Brown's Close: 2021 year-in-review
In some respects 2021 was a great improvement over 2020. People were rarely locked at home. Travel resumed. Vaccines and toilet paper were plentiful. In other ways, however, 2021 was disappointingly similar to 2020. Fights broke out in public places over sundry items. The Rockettes again cancelled their Christmas spectacular. One man was sentenced to 10 years in prison in Iowa for beating up and coughing on someone who asked him to pull up his mask.
In celebration of New Year’s Eve, let us review some of Brown’s Close's highlights from 2021:
January: While there was an obvious riot in the Capitol, there were a few other, much neglected, events. Kim Kardashian and Kanye West broke up; Bernie Sanders wore mittens; and Anne Hathaway demanded everyone start calling her Annie.
February: The Kansas City Chiefs failed to score even one touchdown in the Super Bowl, devastating my coworkers in Kansas City. Also on Super Bowl Sunday, I participated in Alaska Ski for Women dressed as an apple.
March: While murder hornets plagued the world in 2020, a swarm of locusts pestered the citizens of Kenya in 2021. In other, chillier places, I finished near the bottom (but not last!) in the Tour of Anchorage ski race.
April: A blockage in the Suez Canal halted international commerce for six days. This made me wonder, when was the last time the Suez Canal was in the news — 1956?
May: In the normal course of my shopping, a retail store worker informed me Donald Trump was still the president. Her proof was a cell phone video of him walking out to “Hail to the Chief.” The video was presumably filmed in 2018.
June: Twitter was banned by the entire nation of Nigeria.
July: Simone Biles backed out of the Olympics due to a case of the “twisties.”
August: I took my dad to see “The Guess Who” at the Alaska State Fair. The entire week leading up to this event, I kept telling people we were going to see “The No Doubt,” and/or “The Good News.” At the concert, a pair of 60-year-old women seated in the wet section stormed the stage and sat on the edge of it for the remainder of the concert. The lead singer gamely came over and sat with them for a few songs.
September: The QAnon Shaman plead guilty to entering a restricted building. Not only known as the “QAnon Shaman,” I discovered he sometimes goes by “The Yellowstone Wolf.” He’s also the accomplished author of two self-published books.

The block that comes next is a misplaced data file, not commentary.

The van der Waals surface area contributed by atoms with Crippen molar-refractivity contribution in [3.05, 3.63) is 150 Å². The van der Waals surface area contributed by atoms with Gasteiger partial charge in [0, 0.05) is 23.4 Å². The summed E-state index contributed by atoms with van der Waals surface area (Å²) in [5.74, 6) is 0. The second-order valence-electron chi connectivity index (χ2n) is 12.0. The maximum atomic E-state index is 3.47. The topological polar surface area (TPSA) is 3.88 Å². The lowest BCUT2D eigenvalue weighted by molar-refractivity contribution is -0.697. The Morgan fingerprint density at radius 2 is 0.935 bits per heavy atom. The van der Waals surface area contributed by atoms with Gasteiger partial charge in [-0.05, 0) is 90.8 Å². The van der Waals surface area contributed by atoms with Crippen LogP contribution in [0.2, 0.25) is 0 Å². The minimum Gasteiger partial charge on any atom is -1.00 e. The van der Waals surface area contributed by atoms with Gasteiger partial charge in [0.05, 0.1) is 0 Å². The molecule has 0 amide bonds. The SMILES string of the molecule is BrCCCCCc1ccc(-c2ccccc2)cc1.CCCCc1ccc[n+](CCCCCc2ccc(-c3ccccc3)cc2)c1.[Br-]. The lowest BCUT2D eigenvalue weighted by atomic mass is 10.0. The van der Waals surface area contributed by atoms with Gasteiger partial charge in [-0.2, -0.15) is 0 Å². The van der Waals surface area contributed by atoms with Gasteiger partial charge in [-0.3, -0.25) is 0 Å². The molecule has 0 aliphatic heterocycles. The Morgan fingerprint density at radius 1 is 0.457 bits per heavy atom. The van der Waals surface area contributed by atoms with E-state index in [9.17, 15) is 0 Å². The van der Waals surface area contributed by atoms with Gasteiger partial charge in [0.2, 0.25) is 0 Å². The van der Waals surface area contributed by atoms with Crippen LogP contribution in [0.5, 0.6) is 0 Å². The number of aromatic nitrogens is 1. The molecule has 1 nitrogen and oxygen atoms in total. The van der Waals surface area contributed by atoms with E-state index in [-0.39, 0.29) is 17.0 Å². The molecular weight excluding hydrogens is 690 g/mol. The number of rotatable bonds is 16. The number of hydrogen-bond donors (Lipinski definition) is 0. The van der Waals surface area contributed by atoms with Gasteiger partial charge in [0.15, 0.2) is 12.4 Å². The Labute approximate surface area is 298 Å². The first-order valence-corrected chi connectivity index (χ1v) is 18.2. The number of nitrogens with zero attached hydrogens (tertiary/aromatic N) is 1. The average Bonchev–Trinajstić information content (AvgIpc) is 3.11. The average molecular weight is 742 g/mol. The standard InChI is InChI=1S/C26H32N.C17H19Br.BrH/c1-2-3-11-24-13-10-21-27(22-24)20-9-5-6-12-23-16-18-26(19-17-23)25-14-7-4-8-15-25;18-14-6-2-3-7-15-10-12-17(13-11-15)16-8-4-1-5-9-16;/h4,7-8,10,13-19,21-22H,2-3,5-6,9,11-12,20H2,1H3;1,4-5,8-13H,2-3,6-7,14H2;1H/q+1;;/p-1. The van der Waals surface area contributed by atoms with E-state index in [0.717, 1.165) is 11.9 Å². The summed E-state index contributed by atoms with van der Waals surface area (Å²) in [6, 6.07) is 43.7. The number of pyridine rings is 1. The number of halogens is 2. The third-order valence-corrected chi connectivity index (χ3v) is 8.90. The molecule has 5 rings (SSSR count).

October: Scared straight by news stories that Christmas would be cancelled by the supply chain crisis, I began my Christmas shopping.
November: I concluded my Christmas shopping, just in time for all gifts already purchased to go on sale for Black Friday.
December: One of my friends is from Minerva, Ohio. In lieu of a traditional Christmas movie, we sat down to watch famed Bigfoot documentary, “Minerva Monster.” The film, with an audience score of 40% on Rotten Tomatoes, does not have a critics rating.
Minerva, Ohio, is, apparently, one of the most prominent sites for spotting Bigfoot. In 1978, Bigfoot terrorized the home of the Claytons over the period of several months. The Claytons claimed they mistook Bigfoot for a large hairy man who weighed over five hundred pounds.
It’s unclear whether they know an actual person who fits this description. Nevertheless, the residents of Minerva were somewhat unconcerned with ensuring they proved Bigfoot’s existence. For example, one of the Claytons did claim he had photos of Bigfoot bites on his brother’s neck. He did not think to produce these for the documentary. Also, while the residents went through the trouble of collecting a sample of Bigfoot’s fur and sending it to Malone College for analysis, when the sample went mysteriously missing they took no steps to retrieve it.
Just as the Claytons quietly accepted their Bigfoot DNA analysis was going awry, I am dutifully plodding into the new year expecting the chaos of the last two years to continue. However, let us be optimistic. From this mighty army of one at Brown’s Close, Happy New Year, and may we all have a more peaceful 2022.
Sarah Brown had an action-packed year. Before she gets too busy in 2022, tweet her @BrownsClose1 or email her at [email protected]. “Close” is a British term for an alley or cul-de-sac. For more of Sarah’s musings, visit Browns-Close.com.